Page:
Star Grass

Star grass (Cynodon aethiopicus) is a warm climate noxious weed with an extensive system of creeping rhizomes and stolons. It belongs to the poaceae family.

Star grass (Cynodon aethiopicus) is a warm climate noxious weed with an extensive system of creeping rhizomes and stolons. It belongs to the poaceae family.

Botany

Rhizomes and stolons are slender tough and scaly normally producing roots at the nodes. Most rhizomes are found in the upper 6cm of the soil but some do extend deeper. The rhizomes can withstand drought and considerable dehydration but not prolonged exposure to the sun.

Stems are woody and more or less erect, thin and some less branched.

The leaf blades are flat and flexible usually about 10cm in length. They have long hairs around the color region particularly on the margin.

Inflorescence are umbel- like with usually 4-8 spike like branches mostly 1. 5-3 inches long.

Ecology

The weed does well in regions with temperature range of 18-27°C. It requires full sunlight for its optimum growth.

Rainfall range of 800-1200mm per annum favors its growth. It normally appears to be drought tolerant therefore can’t withstand waterlogging for prolonged number of days.

It does well in a wide range of soil types ranging from sandy to heavy clay. Best in well drained lighter textured soils. Can grow in soils with PH range of 4.5 to 8.0 but grows well in neutral to slightly alkaline range (6.5-8.5).

Distribution

The weed is native to East Africa (Kenya, Uganda, Ethiopia and Uganda) in altitudes of 800-2000M above sea level mostly along the rift valley. The weed is widespread and mostly naturalized in tropics and subtropical.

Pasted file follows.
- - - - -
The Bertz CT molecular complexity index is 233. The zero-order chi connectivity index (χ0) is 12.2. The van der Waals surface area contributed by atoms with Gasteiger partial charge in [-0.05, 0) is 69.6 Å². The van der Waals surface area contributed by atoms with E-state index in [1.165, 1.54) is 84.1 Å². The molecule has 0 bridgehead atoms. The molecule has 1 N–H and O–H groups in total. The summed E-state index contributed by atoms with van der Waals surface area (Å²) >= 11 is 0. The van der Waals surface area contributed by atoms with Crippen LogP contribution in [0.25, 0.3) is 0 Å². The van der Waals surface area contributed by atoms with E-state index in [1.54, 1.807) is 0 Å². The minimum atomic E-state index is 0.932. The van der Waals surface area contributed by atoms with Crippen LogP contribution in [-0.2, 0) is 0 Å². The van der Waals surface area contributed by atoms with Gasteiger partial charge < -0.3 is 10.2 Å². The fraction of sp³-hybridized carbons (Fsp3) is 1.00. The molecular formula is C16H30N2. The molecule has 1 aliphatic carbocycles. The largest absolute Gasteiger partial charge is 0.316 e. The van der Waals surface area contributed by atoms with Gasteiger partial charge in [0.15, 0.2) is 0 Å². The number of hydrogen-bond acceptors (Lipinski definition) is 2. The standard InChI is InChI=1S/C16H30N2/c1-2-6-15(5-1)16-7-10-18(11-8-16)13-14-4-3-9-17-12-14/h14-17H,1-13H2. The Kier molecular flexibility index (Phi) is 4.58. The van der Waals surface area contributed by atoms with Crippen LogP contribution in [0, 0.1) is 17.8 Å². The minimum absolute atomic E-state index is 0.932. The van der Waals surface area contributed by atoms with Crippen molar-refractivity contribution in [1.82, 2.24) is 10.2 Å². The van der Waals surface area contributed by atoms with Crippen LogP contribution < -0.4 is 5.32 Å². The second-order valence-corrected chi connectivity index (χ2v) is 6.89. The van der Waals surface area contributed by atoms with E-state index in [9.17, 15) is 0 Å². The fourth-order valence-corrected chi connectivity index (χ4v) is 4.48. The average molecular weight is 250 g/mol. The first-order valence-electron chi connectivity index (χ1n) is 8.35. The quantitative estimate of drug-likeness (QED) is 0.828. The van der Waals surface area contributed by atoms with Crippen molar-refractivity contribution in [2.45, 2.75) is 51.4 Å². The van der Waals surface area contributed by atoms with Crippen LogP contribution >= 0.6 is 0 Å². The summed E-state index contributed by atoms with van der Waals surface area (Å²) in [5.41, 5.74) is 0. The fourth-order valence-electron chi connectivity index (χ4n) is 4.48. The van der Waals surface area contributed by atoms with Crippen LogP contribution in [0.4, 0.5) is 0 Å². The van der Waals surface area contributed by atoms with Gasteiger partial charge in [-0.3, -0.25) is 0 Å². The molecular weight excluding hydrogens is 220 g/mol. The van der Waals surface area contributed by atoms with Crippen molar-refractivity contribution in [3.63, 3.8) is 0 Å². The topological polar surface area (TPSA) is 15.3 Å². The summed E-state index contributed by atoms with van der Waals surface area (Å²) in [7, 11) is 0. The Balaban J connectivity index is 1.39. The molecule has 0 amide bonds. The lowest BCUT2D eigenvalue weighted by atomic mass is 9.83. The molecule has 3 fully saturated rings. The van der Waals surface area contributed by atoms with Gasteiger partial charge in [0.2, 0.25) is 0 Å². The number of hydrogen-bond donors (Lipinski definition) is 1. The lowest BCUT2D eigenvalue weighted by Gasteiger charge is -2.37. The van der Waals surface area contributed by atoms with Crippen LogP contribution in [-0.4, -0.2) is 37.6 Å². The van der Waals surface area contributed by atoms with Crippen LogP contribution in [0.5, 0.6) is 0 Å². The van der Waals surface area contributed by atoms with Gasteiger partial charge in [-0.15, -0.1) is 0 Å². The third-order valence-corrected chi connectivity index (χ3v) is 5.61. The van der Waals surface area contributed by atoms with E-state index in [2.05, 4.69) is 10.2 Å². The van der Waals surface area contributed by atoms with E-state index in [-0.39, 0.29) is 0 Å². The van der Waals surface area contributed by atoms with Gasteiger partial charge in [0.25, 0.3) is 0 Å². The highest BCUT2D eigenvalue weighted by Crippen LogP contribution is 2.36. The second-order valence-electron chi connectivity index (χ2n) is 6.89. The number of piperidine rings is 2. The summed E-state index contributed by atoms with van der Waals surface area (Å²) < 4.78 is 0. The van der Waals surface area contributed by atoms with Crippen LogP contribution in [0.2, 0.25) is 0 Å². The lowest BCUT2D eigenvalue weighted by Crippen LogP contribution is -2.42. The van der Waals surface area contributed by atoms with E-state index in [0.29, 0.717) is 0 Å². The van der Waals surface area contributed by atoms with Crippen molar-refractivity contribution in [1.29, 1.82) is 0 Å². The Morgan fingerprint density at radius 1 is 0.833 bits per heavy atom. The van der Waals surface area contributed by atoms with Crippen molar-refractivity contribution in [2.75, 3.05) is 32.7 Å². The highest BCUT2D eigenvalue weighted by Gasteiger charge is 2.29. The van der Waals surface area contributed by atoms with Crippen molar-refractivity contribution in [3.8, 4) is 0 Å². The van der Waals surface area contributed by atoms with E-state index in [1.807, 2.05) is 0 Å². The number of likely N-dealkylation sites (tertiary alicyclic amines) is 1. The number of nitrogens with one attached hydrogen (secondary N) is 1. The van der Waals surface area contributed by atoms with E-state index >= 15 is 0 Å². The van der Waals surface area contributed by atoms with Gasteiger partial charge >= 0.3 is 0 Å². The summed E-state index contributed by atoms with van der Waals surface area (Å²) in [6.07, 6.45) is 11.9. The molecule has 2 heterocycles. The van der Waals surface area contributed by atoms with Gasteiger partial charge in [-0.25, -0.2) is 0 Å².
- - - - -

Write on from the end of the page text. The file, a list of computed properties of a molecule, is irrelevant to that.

Dispersion and propagation

The weed normally propagates through seeds or vegetative. Rhizomes and stolons are dispersed by soil movements. Seeds are normally dispersed by water soil movement, agricultural machinery and other human activities seeds normally germinate when favorable conditions prevail. The seeds can stay dormant for up to 4 years but most usually germinate after 2 years.

Crops mostly affected by star grass

  • Maize.
  • Baby corn.
  • Sugarcane.

Disadvantages of star grass in cropped area

  • Reduces crop yield as it competes for nutrients and sunlight.
  • Increases cost of production.
  • Reduces quality of produce.
  • It acts as an alternative host for pests and diseases.
  • Checks the flow of water in irrigation channels.
  • Reduces soil fertility.

Control

It can be controlled through mechanical, cultural and chemical means.

  • Cultural practices such as shading by other plants and mulches helps to suppress growth.
  • Mechanical means such as persistent manual removal of rhizomes can help eliminate the weed in small areas.

Greenlife solutions for the control of star grass

At Greenlife we provide chemical means for effective control of Star grass by the use:

  1. WEMBE 200 SL a non-selective post emergence herbicide, to clear Annual and perennial grasses (Star grass) and broad leaved weeds and any other weed in the field including difficult weeds. Use during Land preparation to clear all weeds.
    Rate of use: 3.0Litres per Hectare (300ml in 20L)
  2. CATAPULT 480 SL a non-selective Post emergence herbicide which controls Annual and perennial grasses (Star grass) and broad leaved weeds. Use CATAPULT 480 SL during Land Preparation to clear all weeds.
    Rate of Use: 2.0Litres per Hectare (200ml in 20L)
    In cropped area it’s recommended to use:
  3. HURRICANE 200 SL a non-selective post emergence herbicide, used to control Annual grasses and broad leaved weeds on Maize, Sweet corn, Baby corn and sugarcane. Apply between rows when crops are above waist high.
    Rate of Use: 1.5Litres per Hectare (150ml in 20L)

Last updated on Saturday, July 8, 2023 at 10:48 am

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